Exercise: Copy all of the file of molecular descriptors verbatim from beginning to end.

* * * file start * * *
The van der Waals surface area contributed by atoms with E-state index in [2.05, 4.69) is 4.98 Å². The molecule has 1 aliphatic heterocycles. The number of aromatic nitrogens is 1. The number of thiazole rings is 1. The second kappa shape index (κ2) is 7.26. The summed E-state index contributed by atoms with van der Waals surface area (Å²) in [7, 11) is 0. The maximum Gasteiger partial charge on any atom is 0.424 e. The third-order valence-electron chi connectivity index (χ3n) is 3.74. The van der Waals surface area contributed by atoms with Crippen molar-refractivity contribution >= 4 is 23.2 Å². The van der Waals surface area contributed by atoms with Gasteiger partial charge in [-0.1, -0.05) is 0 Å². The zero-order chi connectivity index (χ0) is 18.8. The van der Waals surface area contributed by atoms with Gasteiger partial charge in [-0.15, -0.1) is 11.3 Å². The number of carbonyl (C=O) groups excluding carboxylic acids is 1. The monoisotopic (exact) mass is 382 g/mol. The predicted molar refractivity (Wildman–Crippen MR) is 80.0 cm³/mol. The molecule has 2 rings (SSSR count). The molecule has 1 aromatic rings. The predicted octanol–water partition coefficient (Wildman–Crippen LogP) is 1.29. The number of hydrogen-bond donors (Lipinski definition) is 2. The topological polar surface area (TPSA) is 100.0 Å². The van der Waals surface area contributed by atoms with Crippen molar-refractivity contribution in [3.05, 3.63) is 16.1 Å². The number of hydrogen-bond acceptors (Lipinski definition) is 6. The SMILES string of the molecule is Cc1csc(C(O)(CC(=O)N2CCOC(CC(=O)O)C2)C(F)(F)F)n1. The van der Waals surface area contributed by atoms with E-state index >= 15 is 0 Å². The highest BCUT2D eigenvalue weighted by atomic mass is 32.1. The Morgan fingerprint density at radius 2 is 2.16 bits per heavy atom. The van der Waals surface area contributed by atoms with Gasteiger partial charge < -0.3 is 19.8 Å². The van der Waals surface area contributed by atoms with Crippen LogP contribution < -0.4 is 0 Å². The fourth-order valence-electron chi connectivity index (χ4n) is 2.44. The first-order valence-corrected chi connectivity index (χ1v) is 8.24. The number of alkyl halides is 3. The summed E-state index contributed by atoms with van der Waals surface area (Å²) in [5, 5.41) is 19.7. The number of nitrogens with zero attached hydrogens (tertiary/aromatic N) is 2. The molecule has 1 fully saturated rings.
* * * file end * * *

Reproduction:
The van der Waals surface area contributed by atoms with E-state index in [2.05, 4.69) is 4.98 Å². The molecule has 1 aliphatic heterocycles. The number of aromatic nitrogens is 1. The number of thiazole rings is 1. The second kappa shape index (κ2) is 7.26. The summed E-state index contributed by atoms with van der Waals surface area (Å²) in [7, 11) is 0. The maximum Gasteiger partial charge on any atom is 0.424 e. The third-order valence-electron chi connectivity index (χ3n) is 3.74. The van der Waals surface area contributed by atoms with Crippen molar-refractivity contribution >= 4 is 23.2 Å². The van der Waals surface area contributed by atoms with Gasteiger partial charge in [-0.1, -0.05) is 0 Å². The zero-order chi connectivity index (χ0) is 18.8. The van der Waals surface area contributed by atoms with Gasteiger partial charge in [-0.15, -0.1) is 11.3 Å². The number of carbonyl (C=O) groups excluding carboxylic acids is 1. The monoisotopic (exact) mass is 382 g/mol. The predicted molar refractivity (Wildman–Crippen MR) is 80.0 cm³/mol. The molecule has 2 rings (SSSR count). The molecule has 1 aromatic rings. The predicted octanol–water partition coefficient (Wildman–Crippen LogP) is 1.29. The number of hydrogen-bond donors (Lipinski definition) is 2. The topological polar surface area (TPSA) is 100.0 Å². The van der Waals surface area contributed by atoms with Crippen molar-refractivity contribution in [3.05, 3.63) is 16.1 Å². The number of hydrogen-bond acceptors (Lipinski definition) is 6. The SMILES string of the molecule is Cc1csc(C(O)(CC(=O)N2CCOC(CC(=O)O)C2)C(F)(F)F)n1. The van der Waals surface area contributed by atoms with E-state index >= 15 is 0 Å². The highest BCUT2D eigenvalue weighted by atomic mass is 32.1. The Morgan fingerprint density at radius 2 is 2.16 bits per heavy atom. The van der Waals surface area contributed by atoms with Gasteiger partial charge < -0.3 is 19.8 Å². The van der Waals surface area contributed by atoms with Crippen LogP contribution < -0.4 is 0 Å². The fourth-order valence-electron chi connectivity index (χ4n) is 2.44. The first-order valence-corrected chi connectivity index (χ1v) is 8.24. The number of alkyl halides is 3. The summed E-state index contributed by atoms with van der Waals surface area (Å²) in [5, 5.41) is 19.7. The number of nitrogens with zero attached hydrogens (tertiary/aromatic N) is 2. The molecule has 1 fully saturated rings.